In Cleveland, in Pittsburgh, in Philadelphia, in New York, and in the oil regions, the business of refining and selling petroleum had reached extensive proportions. Europe, although it had great undeveloped oil-fields of its own, drew upon this new American enterprise to such an extent that, eleven years after Drake's "discovery," petroleum had taken fourth place among our exported articles.

The very year that Bissell had organized his petroleum company a boy of sixteen had obtained his first job in a produce commission office on a dock in Cleveland. As the curtain rises on the career of John D. Rockefeller, we see him perched upon a high stool, adding up figures and casting accounts, faithfully doing every odd office job that came his way, earning his employer's respect for his industry, his sobriety, and his unmistakable talents for business. Nor does this picture inadequately visualize Rockefeller's whole after-life, and explain the business qualities that made possible his unexampled success. It is, indeed, the scene to which Mr. Rockefeller himself most frequently reverts when, in his famous autobiographical discourses to his Cleveland Sunday School, he calls our attention to the rules that inevitably lead to industrial prosperity. "Thrift, thrift, Horatio," is the one idea upon which the great captain of the oil business has always insisted. Many have detected in these habits of mind only the cheese-paring activities of a naturally narrow spirit. Rockefeller's old Cleveland associates remember him as the greatest bargainer they had ever known, as a man who had an eye for infinite details and an unquenchable patience and resource in making economies. Yet Rockefeller was clearly more than a pertinacious haggler over trifles. Certainly such a diagnosis does not explain a man who has built up one of the world's greatest organizations and accumulated the largest fortune which has ever been placed at the disposal of one man. Indeed, Rockefeller displayed unusual business ability even before he entered the oil business. A young man who, at the age of nineteen, could start a commission house and do a business of nearly five hundred thousand the first year must have had commercial capacity to an extraordinary degree.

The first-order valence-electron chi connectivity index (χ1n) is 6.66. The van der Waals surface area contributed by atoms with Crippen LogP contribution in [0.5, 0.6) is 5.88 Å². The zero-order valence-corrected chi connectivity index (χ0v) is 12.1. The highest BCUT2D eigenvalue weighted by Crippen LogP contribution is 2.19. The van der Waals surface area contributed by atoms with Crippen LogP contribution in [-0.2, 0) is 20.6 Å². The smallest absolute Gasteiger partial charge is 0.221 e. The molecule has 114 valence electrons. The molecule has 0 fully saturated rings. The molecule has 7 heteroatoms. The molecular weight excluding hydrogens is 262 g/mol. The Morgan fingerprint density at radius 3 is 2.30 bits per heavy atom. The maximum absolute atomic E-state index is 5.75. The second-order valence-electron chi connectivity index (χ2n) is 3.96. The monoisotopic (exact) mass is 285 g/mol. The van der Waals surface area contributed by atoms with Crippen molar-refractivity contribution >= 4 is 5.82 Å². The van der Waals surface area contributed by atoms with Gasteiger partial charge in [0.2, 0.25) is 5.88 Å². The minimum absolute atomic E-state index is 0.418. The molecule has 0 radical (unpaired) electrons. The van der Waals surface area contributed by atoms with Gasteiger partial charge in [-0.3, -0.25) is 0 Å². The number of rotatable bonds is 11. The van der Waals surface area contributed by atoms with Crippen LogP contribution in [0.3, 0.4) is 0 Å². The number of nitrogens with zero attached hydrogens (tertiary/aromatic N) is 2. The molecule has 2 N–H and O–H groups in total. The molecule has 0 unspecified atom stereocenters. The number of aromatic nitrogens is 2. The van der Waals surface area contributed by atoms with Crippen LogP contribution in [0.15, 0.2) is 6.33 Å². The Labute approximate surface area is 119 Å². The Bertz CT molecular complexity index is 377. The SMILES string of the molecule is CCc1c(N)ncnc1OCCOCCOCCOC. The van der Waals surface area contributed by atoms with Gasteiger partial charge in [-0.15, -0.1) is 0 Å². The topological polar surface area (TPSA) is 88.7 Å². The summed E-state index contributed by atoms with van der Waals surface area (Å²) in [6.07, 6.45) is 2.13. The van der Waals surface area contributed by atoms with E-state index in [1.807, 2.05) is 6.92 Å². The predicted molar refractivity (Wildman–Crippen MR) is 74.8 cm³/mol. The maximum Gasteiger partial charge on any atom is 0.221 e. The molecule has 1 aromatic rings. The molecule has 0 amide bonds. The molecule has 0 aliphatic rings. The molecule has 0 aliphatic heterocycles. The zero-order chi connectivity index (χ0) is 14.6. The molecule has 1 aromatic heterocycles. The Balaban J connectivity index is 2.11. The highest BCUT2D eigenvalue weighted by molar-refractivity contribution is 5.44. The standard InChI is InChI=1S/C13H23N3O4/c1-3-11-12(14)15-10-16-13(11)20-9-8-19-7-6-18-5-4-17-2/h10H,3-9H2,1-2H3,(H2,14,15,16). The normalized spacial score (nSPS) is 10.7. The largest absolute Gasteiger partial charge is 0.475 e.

Fate had placed Rockefeller in Cleveland in the days when the oil business had got well under way. In the early sixties a score or so of refineries had started in this town, many of which were making large profits. It is not surprising that Rockefeller, gazing at these black and evil-smelling buildings from the vantage point of his commission office, should have felt an impulse to join in the gamble. He plunged into this new activity at the age of twenty-three. He possessed two great advantages over most of his adventurous competitors; one was a heavy bank account, representing his earnings in the commission business, and the other a partner, Samuel Andrews, who was generally regarded as a mechanical genius in the production of illuminating oil. At the beginning, therefore, Rockefeller had the two essentials which largely explain his subsequent career; an adequate liquid capital and high technical resources. In the first few years the Rockefeller houses--he rapidly organized three, one after another--competed with a large number of other units in the oil business on somewhat more than even terms. At this time Rockefeller was merely one of a large number of successful oil refiners, yet during these early days a grandiose scheme was taking shape in that quiet, insinuating, far-reaching brain. He said nothing about it, even to his closest associates, yet it filled his every waking hour. For this young man was taking a comprehensive sweep of the world and he saw millions of people, in the Americas, in Europe, and in Asia, whose need for the article in which he dealt would grow more insistent every day. He saw that he was handling a product which was becoming as much a necessity of life as the air itself. The young man reached out to grasp this business.

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